Background: Acute exercise performance can be limited by arterial hypoxemia, such that hyperoxia may be an ergogenic aid by increasing tissue oxygen availability. Hyperoxia during a single bout of exercise performance has been examined using many test modalities, including time trials (TTs), time to exhaustion (TTE), graded exercise tests (GXTs), and dynamic muscle function tests. Hyperoxia has also been used as a long-term training stimulus or a recovery intervention between bouts of exercise. However, due to the methodological differences in fraction of inspired oxygen (FiO2), exercise type, training regime, or recovery protocols, a firm consensus on the effectiveness of hyperoxia as an ergogenic aid for exercise training or recovery remains unclear.
Objectives: The aims of this study were to (1) determine the efficacy of hyperoxia as an ergogenic aid for exercise performance, training stimulus, and recovery before subsequent exercise; and (2) determine if a dose-response exists between FiO2 and exercise performance improvements.
Data source: The PubMed, Web of Science, and SPORTDiscus databases were searched for original published articles up to and including 8 September 2017, using appropriate first- and second-order search terms.
Study selection: English-language, peer-reviewed, full-text manuscripts using human participants were reviewed using the process identified in the preferred reporting items for systematic reviews and meta-analyses (PRISMA) statement.
Data extraction: Data for the following variables were obtained by at least two of the authors: FiO2, wash-in time for gas, exercise performance modality, heart rate, cardiac output, stroke volume, oxygen saturation, arterial and/or capillary lactate, hemoglobin concentration, hematocrit, arterial pH, arterial oxygen content, arterial partial pressure of oxygen and carbon dioxide, consumption of oxygen and carbon dioxide, minute ventilation, tidal volume, respiratory frequency, ratings of perceived exertion of breathing and exercise, and end-tidal oxygen and carbon dioxide partial pressures.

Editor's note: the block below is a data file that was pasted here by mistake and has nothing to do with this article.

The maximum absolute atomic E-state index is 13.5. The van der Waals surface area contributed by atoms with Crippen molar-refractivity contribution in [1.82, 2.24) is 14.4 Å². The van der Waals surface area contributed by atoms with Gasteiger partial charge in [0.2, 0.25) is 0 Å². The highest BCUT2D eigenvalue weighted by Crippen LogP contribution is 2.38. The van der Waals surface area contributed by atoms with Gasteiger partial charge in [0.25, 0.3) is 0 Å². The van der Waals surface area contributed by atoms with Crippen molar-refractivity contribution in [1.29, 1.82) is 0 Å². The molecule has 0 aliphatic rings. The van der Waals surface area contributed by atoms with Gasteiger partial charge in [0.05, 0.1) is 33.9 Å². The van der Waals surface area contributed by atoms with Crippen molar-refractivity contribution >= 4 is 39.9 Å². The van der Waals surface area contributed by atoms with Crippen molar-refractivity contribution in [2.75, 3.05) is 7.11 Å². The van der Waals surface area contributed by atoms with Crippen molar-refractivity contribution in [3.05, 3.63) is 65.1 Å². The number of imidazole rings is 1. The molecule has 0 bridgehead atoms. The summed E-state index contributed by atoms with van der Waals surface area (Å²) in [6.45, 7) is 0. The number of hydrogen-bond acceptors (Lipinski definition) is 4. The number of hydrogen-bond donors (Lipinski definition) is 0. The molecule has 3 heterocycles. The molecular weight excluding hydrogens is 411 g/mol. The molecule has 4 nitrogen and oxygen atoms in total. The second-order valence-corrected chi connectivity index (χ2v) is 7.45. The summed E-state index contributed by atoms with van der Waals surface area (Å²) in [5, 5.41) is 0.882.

Data grouping: Data were grouped into type of intervention (acute exercise, recovery, and training), and performance data were grouped into type of exercise (TTs, TTE, GXTs, dynamic muscle function), recovery, and training in hyperoxia.
Data analysis: Hedges' g effect sizes and 95% confidence intervals were calculated. Separate Pearson's correlations were performed comparing the effect size of performance versus FiO2, along with the effect size of arterial content of oxygen, arterial partial pressure of oxygen, and oxygen saturation.
Results: Fifty-one manuscripts were reviewed. The most common FiO2 for acute exercise was 1.00, with GXTs the most investigated exercise modality. Hyperoxia had a large effect improving TTE (g = 0.89), and small-to-moderate effects increasing TTs (g = 0.56), GXTs (g = 0.40), and dynamic muscle function performance (g = 0.28). An FiO2 ≥ 0.30 was sufficient to increase general exercise performance to a small effect or higher; a moderate positive correlation (r = 0.47-0.63) existed between performance improvement of TTs, TTE, and dynamic muscle function tests and FiO2, but not GXTs (r = 0.06). Exercise training and recovery supplemented with hyperoxia trended towards a large and small ergogenic effect, respectively, but the large variability and limited amount of research on these topics prevented a definitive conclusion.
Conclusion: Acute exercise performance is increased with hyperoxia. An FiO2 ≥ 0.30 appears to be beneficial for performance, with a higher FiO2 being correlated to greater performance improvement in TTs, TTE, and dynamic muscle function tests. Exercise training and recovery supplemented with hyperoxic gas appears to have a beneficial effect on subsequent exercise performance, but small sample size and wide disparity in experimental protocols preclude definitive conclusions.